Poor kid. I can only imagine the pressure she's feeling and the internal (and external) struggles she's having to deal with.
  5. Bunny

    Bunny Guest

    It's a cycle. She doesn't do the work because it's overwhelming to her, but then she sits down to try to work on something and she is overwhelmed because there is SO much for her to work on. Is it possible to break down what she needs to do? Step 1 is this, get that done. That's done? Okay, step 2 is this. Try working on that. Sounds simplistic, but it could be that she sees all those steps and just shuts down because the project as a whole is overwhelming, when she really needs to try to look at it in pieces.

    Can you call her guidance counselor and see if they can give her help at school? Maybe after school with the teacher in the library?
  6. susiestar

    susiestar Roll With It

    This sounds VERY MUCH like executive function disorder and it is a real disability. People with this are unable to handle complex tasks. they simply cannot break tasks down into steps and organize the steps and get them done. It often shows up in upper grades and can be a HUGE problem esp with tasks like this. this IS something that can be evaluated for and accommodated. she may need different projects, but this sure looks more like an inability than an "i don't want to" problem. Also, has she been tested for NonVerbal Learning Disorder (NVLD)? NonVerbal Learning Disorder (NVLD) (Non verbal learning disorder) often doesn't show up until the upper grades. It can look like aspergers n that they have trouble with social situaitons and reading facial and body language.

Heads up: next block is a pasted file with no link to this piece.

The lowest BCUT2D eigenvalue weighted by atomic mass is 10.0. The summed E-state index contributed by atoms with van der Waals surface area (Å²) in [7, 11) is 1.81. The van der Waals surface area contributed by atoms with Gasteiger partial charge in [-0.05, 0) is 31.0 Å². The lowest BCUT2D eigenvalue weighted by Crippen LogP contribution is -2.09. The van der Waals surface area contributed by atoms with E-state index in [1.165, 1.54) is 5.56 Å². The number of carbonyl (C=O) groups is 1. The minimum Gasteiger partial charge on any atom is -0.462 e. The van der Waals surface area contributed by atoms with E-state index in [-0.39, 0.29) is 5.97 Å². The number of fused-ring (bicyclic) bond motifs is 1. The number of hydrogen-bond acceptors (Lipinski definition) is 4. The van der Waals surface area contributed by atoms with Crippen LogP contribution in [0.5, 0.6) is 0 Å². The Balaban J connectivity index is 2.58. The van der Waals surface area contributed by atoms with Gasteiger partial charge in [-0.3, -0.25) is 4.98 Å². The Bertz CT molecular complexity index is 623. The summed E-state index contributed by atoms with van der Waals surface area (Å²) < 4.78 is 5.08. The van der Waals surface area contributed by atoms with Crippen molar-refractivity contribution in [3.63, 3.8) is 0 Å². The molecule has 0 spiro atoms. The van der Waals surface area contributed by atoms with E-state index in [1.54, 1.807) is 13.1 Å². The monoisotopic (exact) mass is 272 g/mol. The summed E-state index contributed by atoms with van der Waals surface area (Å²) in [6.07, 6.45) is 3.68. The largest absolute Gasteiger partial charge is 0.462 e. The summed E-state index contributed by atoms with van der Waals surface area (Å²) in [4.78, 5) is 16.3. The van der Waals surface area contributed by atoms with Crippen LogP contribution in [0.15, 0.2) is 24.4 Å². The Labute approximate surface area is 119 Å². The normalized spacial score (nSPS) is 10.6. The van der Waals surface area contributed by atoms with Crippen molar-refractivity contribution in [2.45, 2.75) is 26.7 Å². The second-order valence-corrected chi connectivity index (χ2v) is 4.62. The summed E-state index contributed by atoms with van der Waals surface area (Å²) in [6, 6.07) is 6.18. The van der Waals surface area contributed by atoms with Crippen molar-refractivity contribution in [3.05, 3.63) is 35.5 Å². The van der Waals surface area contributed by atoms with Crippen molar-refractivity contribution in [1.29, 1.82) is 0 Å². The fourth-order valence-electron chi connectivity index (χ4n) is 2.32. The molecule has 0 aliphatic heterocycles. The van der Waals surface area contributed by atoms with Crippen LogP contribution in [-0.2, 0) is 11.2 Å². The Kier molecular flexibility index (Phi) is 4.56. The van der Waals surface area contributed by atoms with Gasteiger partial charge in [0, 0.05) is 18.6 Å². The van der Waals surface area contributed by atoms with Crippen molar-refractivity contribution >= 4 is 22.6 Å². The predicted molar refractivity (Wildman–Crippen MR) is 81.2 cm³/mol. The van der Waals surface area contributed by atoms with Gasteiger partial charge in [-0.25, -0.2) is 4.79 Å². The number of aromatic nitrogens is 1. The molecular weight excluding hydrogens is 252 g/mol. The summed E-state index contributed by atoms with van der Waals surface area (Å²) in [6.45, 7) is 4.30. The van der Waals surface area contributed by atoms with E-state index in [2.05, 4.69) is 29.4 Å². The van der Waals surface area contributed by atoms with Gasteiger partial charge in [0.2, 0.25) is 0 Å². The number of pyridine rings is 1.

Googling NonVerbal Learning Disorder (NVLD) and executive function disorder might give you some ideas of what may be going on wiht her and how to help. It is pretty common to miss these on standard testing, even for learning disorders. Wiz has had 3 sets of 'complete' evaluations miss these and it is incredibly clear that he has them. Luckily we already knew and were able to work with him on them.

    I know it is super frustrating because it seems like they don't 'want' to do the tasks or that they won't even try. but they are soooo overwhelmed that they cannot even see the first baby step and figure they have already flunked so why bother. I have my own problems with this type of thing and it can be totally debilitating.
  7. InsaneCdn

    InsaneCdn Well-Known Member

    Ditto... difficult child was (note past tense) very much that way.
    They really do not want to be this way. They really cannot handle it.
    And until you know why, there isn't much that seems to help.

    For our difficult child, on top of moderate executive function deficits... there was extreme fatigue, and Auditory Processing Disorders (APD), and poor working memory. Boy, does that ever add up!